INSECT INVADERS by Anthony Standen

INSECT INVADERS

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KIRKUS REVIEW

I don't quite ""get"" this book. Some splendid book on insects have been written from a number of points of view, some for young people, some for farmers and growers, some on household pests, others for laymen which tell of the marvels of the insect world. The present volume is a smattering of all and isn't as good as many other books on the market. The author tosses in some of the often-told stories of how California got the cottony cushion scale under control, how Alabama erected a monument to the boll-weevil, how the introduction of the prickly pear into Australia nearly ruined that continent, etc. Insects cost us at least a billion dollars a year, and yet we could not live without them. He discusses the insects the farmer has to cope with, those that annoy the housewife, and so on, but in no case does he give sufficient practical advice of it to be really useful.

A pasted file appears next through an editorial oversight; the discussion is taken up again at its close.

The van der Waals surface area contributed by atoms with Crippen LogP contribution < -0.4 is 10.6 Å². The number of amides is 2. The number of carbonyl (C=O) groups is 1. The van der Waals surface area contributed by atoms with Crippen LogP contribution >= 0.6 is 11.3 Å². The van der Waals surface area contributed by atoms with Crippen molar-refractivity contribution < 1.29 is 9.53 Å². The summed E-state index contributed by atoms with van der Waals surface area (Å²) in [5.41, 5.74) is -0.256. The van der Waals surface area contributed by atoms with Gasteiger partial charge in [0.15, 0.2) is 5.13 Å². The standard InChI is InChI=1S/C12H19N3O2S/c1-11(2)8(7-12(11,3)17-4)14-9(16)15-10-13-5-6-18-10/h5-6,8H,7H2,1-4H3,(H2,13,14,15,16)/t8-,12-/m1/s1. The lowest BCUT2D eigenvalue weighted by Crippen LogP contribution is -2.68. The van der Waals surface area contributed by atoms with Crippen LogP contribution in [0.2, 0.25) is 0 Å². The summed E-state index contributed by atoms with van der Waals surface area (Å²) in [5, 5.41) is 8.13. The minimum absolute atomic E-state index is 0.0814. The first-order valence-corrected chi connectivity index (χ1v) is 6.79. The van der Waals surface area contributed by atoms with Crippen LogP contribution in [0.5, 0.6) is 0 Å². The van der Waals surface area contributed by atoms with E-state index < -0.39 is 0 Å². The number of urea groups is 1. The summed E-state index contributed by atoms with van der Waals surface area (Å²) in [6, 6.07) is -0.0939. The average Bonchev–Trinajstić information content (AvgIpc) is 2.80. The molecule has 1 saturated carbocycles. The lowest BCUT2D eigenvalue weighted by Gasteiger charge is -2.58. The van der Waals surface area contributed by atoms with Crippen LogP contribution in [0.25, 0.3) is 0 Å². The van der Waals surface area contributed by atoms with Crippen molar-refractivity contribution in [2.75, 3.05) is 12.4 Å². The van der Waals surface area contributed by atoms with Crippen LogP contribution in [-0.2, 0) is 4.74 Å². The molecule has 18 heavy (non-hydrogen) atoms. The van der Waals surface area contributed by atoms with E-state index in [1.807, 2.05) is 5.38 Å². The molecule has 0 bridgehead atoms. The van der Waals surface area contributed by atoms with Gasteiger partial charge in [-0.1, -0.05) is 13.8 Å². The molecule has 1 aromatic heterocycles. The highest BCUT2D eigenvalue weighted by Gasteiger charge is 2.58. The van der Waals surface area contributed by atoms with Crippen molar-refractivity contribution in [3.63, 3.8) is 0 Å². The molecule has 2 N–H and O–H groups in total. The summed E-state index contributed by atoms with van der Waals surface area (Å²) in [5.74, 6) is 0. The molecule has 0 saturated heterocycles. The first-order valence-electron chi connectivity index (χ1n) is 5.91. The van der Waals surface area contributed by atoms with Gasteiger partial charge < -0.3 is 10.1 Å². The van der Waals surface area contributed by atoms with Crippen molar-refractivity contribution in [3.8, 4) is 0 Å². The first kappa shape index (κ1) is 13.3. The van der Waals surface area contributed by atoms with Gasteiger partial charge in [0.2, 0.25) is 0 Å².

Pub Date: Jan. 26th, 1943
Publisher: Houghton, Mifflin